Integration Checks Have Begun Under the Swiss Foreign Nationals and Integration Act
February 20, 2019 | Switzerland
Under the new Swiss Foreign Nationals and Integration Act (formerly the Swiss Foreign Nationals Act), effective January 1, 2019, Swiss officials have begun checking a foreign national’s “integration” level before issuing certain permits for family reunion or changing a B permit to a C permit (some exceptions apply; see below for details). Some checks actually began in 2018, as aspects of the new integration requirement were implemented on January 1, 2018.
“Integration” broadly refers to the foreign national’s ability to speak the language of his or her place of residence in Switzerland (French, German or Italian); the foreign national’s willingness to participate in the economy of Switzerland by working, studying, training, etc.; and the foreign national’s respect for Switzerland’s laws and principles (by having no criminal record, no financial complications, etc.).
The standard integration check applies to the following applicants:
- Non-EU national applicants for family reunion under a B, C or F permit (initial permit applications. The check applies to extension applications only if the applicant did not have an A1 language level at the time of initial permit issuance). The language requirement is an A1 proficiency level (according to the Common European Framework of Reference for Languages (CEFRL)) or confirmation of enrollment in language classes.
- Exception: The integration check does not apply to those applying for a B permit for family reunion based on the Free Movement of Persons Agreement.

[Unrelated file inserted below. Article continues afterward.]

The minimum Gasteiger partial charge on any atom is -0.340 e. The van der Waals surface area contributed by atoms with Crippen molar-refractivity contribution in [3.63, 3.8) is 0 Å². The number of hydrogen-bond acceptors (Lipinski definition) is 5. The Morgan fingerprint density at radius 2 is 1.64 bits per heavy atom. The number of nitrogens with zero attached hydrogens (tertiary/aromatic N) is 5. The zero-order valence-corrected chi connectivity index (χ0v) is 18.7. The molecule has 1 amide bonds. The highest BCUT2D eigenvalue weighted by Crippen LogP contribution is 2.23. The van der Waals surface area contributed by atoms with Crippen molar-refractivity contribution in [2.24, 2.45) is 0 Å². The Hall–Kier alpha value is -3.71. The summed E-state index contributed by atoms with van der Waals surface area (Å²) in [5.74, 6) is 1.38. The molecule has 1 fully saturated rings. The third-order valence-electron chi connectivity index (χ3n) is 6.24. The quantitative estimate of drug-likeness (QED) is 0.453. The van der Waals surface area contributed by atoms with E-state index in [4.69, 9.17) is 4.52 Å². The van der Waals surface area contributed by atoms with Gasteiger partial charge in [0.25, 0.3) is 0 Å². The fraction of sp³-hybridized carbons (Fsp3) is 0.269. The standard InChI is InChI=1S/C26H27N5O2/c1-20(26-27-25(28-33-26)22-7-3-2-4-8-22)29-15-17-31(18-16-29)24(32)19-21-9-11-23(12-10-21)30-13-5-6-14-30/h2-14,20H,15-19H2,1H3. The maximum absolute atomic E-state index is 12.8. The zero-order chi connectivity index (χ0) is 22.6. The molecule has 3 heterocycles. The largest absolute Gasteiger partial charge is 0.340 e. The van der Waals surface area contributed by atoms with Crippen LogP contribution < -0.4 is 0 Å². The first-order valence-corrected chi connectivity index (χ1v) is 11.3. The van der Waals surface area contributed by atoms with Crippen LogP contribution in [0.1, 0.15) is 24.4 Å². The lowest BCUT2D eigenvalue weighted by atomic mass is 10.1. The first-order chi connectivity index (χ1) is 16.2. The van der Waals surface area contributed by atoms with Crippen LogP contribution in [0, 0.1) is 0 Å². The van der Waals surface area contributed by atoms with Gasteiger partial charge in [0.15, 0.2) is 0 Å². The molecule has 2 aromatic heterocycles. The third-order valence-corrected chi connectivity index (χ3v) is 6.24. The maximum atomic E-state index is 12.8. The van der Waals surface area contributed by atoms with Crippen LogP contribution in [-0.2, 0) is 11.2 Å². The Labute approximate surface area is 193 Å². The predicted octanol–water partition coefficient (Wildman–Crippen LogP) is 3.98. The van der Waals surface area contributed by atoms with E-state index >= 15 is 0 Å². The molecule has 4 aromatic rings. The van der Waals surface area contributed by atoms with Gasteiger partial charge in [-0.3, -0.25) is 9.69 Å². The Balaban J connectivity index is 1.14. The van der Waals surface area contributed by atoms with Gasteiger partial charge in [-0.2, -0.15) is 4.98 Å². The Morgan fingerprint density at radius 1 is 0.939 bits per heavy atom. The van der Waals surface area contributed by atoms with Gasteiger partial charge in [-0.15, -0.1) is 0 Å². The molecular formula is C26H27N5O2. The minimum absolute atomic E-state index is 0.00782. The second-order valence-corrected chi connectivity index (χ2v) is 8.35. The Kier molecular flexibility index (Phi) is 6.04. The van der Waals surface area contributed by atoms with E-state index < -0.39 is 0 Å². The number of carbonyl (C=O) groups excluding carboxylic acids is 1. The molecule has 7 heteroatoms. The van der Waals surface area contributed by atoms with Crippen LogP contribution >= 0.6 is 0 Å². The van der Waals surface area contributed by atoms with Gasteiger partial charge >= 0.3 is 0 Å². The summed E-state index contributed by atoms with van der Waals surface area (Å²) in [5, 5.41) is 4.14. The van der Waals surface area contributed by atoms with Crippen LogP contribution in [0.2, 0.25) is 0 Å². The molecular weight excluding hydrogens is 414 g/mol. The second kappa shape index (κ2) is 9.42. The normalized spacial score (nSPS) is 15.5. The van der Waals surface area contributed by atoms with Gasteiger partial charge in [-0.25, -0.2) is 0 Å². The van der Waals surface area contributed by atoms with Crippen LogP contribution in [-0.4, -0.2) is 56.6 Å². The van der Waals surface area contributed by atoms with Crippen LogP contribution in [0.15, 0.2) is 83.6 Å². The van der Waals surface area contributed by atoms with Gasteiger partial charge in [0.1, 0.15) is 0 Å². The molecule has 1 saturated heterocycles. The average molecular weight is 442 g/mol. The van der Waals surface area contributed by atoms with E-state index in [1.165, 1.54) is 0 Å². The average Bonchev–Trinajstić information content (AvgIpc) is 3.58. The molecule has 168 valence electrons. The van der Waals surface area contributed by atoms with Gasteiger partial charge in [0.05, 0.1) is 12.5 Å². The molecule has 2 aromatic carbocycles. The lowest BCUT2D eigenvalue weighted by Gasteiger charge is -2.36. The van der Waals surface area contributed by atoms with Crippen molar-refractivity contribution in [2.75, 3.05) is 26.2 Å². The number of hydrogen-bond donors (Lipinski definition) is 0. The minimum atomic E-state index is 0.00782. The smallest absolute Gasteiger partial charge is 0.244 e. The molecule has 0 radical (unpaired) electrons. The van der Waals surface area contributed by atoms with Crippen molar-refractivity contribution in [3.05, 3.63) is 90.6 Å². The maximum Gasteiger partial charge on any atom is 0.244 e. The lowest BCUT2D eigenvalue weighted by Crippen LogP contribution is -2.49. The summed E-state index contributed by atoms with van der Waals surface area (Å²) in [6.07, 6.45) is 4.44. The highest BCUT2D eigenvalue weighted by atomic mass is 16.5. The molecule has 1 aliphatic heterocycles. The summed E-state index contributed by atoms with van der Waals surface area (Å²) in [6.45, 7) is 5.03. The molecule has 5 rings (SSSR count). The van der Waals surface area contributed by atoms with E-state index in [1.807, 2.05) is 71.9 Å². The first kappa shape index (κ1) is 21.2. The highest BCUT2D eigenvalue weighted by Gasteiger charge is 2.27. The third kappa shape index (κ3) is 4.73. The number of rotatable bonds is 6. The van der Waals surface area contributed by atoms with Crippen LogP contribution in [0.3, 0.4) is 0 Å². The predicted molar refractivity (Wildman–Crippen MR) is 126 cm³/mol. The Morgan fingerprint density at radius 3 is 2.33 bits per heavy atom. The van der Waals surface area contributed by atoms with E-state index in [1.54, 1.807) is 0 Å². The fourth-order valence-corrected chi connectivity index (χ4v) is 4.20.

- Applicants for a C permanent residence permit (after five or 10 years in Switzerland, depending on nationality). The language requirement is an A2 speaking level and an A1 writing level.
- Exception: The integration check does not apply to nationals of Austria, Belgium, Denmark, France Germany, Greece, Italy, Liechtenstein, Netherlands, Portugal, and Spain.
- Integration checks also apply in some relatively uncommon cases, such as to those working in the education sector, those applying for C permit re-issuance after status retrograding, or those returning to Switzerland after a prolonged absence.
- Although the checks officially apply only to certain categories of applicants and do not currently impact work permit applicants, the authorities have the discretion to require an integration check of any non-EU national who plans to reside permanently in Switzerland, and the checks may eventually be extended to other residence permit extension applications.
- Integration requirements may be reduced for executives and highly-qualified specialists of multinational companies that have a strong command of English.
- The actual processes for carrying out the checks may vary by Swiss canton, have not been fully established, and may be implemented gradually.